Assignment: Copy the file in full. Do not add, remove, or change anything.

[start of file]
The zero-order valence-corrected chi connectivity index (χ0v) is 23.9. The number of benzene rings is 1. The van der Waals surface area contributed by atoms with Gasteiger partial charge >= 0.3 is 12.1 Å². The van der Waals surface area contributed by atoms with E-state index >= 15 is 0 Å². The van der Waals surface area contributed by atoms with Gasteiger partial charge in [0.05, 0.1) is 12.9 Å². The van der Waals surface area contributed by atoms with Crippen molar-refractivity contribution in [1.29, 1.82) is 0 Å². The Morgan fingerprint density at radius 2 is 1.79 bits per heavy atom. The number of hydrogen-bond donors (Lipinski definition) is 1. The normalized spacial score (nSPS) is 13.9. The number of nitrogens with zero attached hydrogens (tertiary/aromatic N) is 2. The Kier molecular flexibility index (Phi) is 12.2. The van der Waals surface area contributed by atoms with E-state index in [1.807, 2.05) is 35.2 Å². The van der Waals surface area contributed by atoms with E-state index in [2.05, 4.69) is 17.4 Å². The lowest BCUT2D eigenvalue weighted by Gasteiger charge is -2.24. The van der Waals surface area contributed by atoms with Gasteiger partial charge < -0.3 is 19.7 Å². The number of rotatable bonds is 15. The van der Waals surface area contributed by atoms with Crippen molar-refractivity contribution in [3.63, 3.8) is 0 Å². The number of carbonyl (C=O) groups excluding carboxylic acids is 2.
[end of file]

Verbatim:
The zero-order valence-corrected chi connectivity index (χ0v) is 23.9. The number of benzene rings is 1. The van der Waals surface area contributed by atoms with Gasteiger partial charge >= 0.3 is 12.1 Å². The van der Waals surface area contributed by atoms with E-state index >= 15 is 0 Å². The van der Waals surface area contributed by atoms with Gasteiger partial charge in [0.05, 0.1) is 12.9 Å². The van der Waals surface area contributed by atoms with Crippen molar-refractivity contribution in [1.29, 1.82) is 0 Å². The Morgan fingerprint density at radius 2 is 1.79 bits per heavy atom. The number of hydrogen-bond donors (Lipinski definition) is 1. The normalized spacial score (nSPS) is 13.9. The number of nitrogens with zero attached hydrogens (tertiary/aromatic N) is 2. The Kier molecular flexibility index (Phi) is 12.2. The van der Waals surface area contributed by atoms with E-state index in [1.807, 2.05) is 35.2 Å². The van der Waals surface area contributed by atoms with E-state index in [2.05, 4.69) is 17.4 Å². The lowest BCUT2D eigenvalue weighted by Gasteiger charge is -2.24. The van der Waals surface area contributed by atoms with Gasteiger partial charge < -0.3 is 19.7 Å². The number of rotatable bonds is 15. The van der Waals surface area contributed by atoms with Crippen molar-refractivity contribution in [3.63, 3.8) is 0 Å². The number of carbonyl (C=O) groups excluding carboxylic acids is 2.